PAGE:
T N Seshan: The legendary electoral reformer

Poornima Joshi | Updated on November 11, 2019 Published on November 11, 2019

Photo of T.N. Seshan Published in BusinessLine on October 17, 1994

In his passing away late on Sunday night, the legendary T. N. Seshan stoked a collective memory that serves as a timely reminder of the ideals that institutional democracy ought to stand for. The autonomy of India’s electoral process owes a large debt to this exceptionally courageous man who infused the Election Commission with his extraordinary integrity and dignity for all times to come. At a time when autonomy of democratic institutions is being stretched to its limits, T. N. Seshan has invoked a higher yardstick in his death.

Born in Palakkad in 1932, Seshan joined Indian Administrative Service in 1955. He became the cabinet secretary in 1989. Considered close to the then Prime Minister Rajiv Gandhi, Seshan was appointed Chief Election Commissioner during the Chandrasekhar Government in December, 1990 and presided over the elections through the turbulent 1990s’ when the coalition era threw up gritty, subaltern leaders such as Lalu Prasad Yadav in Bihar, Mulayam Singh Yadav in Uttar Pradesh who strained the boundaries of institutions. 

Having successfully conducted the 1991 Lok Sabha elections, Seshan stared down at the provincial satraps in all the troubled provinces where assembly elections were adjusted to the temperament of different coalition partners. In the six years where he was in office, there was not a single election where he did not leave his indelible mark on the process. He often said in interviews that he did not do anything on his own, but tried to implement the existing laws and rules on conducting the elections.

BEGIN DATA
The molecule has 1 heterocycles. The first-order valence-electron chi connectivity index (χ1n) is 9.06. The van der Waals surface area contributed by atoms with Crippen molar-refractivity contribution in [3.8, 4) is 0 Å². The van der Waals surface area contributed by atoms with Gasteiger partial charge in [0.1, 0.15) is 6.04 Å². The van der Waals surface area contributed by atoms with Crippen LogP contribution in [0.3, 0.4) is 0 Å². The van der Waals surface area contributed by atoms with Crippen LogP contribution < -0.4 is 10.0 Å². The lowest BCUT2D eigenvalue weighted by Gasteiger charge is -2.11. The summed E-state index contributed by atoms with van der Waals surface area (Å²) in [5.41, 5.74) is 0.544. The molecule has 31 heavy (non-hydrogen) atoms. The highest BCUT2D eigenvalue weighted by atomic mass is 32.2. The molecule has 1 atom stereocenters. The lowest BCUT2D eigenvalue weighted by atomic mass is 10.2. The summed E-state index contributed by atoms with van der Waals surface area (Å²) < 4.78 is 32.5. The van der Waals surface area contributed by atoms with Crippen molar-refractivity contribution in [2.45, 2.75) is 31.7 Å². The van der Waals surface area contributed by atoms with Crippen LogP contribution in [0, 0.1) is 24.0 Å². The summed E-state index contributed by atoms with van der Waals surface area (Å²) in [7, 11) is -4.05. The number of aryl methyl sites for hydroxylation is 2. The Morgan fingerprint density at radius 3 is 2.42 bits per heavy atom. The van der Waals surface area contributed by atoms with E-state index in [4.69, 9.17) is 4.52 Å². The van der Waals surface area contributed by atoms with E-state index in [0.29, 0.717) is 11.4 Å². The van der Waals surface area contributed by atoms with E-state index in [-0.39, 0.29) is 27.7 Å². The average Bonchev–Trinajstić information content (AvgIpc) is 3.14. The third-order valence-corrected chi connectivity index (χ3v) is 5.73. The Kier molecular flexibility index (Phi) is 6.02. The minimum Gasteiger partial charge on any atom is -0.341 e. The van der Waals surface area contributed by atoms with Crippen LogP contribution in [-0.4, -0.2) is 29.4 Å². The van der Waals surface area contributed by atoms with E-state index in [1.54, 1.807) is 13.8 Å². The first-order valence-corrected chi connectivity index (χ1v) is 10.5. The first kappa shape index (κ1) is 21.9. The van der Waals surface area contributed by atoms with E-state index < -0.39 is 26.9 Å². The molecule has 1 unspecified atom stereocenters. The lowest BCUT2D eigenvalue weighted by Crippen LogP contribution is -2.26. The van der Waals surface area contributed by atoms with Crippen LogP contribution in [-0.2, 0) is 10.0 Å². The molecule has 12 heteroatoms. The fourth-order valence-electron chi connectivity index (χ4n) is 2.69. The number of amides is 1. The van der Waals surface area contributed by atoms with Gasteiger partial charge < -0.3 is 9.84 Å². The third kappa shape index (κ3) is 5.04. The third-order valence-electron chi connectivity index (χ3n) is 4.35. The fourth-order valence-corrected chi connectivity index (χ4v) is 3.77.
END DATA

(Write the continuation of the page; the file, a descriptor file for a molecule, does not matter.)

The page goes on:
Conducting polls in States like Uttar Pradesh and Bihar would have been a nightmare for the poll panel due to high rates of booth capturing and such violence. But Seshan provided the necessary psychological and logistical support to his officers as he led from the front; travelling across states ensuring that systems were in place even if it meant inviting wrath of many top leaders. With his steadfast commitment to a free and fair process, Seshan was often in confrontation with the Congress, the BJP, the Left parties and the Janata Dal during his tenure. 

He became one of the most popular civil servants of the country through his bold actions. He got Ramon Magsaysay award for his work. "Seshan’s initial analysis of his country’s electoral system revealed 150 specific abuses. When India’s politicians proved reluctant to legislate reforms, he launched a crusade of his own. Interpreting the constitutional mandate of the Election Commission as broadly as possible and stretching its legal powers to their maximum possible limits, Seshan set about cleansing the Augean stables of Indian democracy—one election after another," the award citation said.

Prime Minister Narendra Modi said Seshan was an outstanding civil servant. "He served India with utmost diligence and integrity. His efforts towards electoral reforms have made our democracy stronger and more participatory. Pained by his demise. Om Shanti," he tweeted. 

Congress President Sonia Gandhi expressed her condolences on the passing away of Seshan. "A seasoned civil servant who went up to serve as the Cabinet Secretary, Seshan will always be remembered for strengthening the Election Commission of India and pioneering many a far reaching electoral reforms," she said in a statement. 

Published on November 11, 2019
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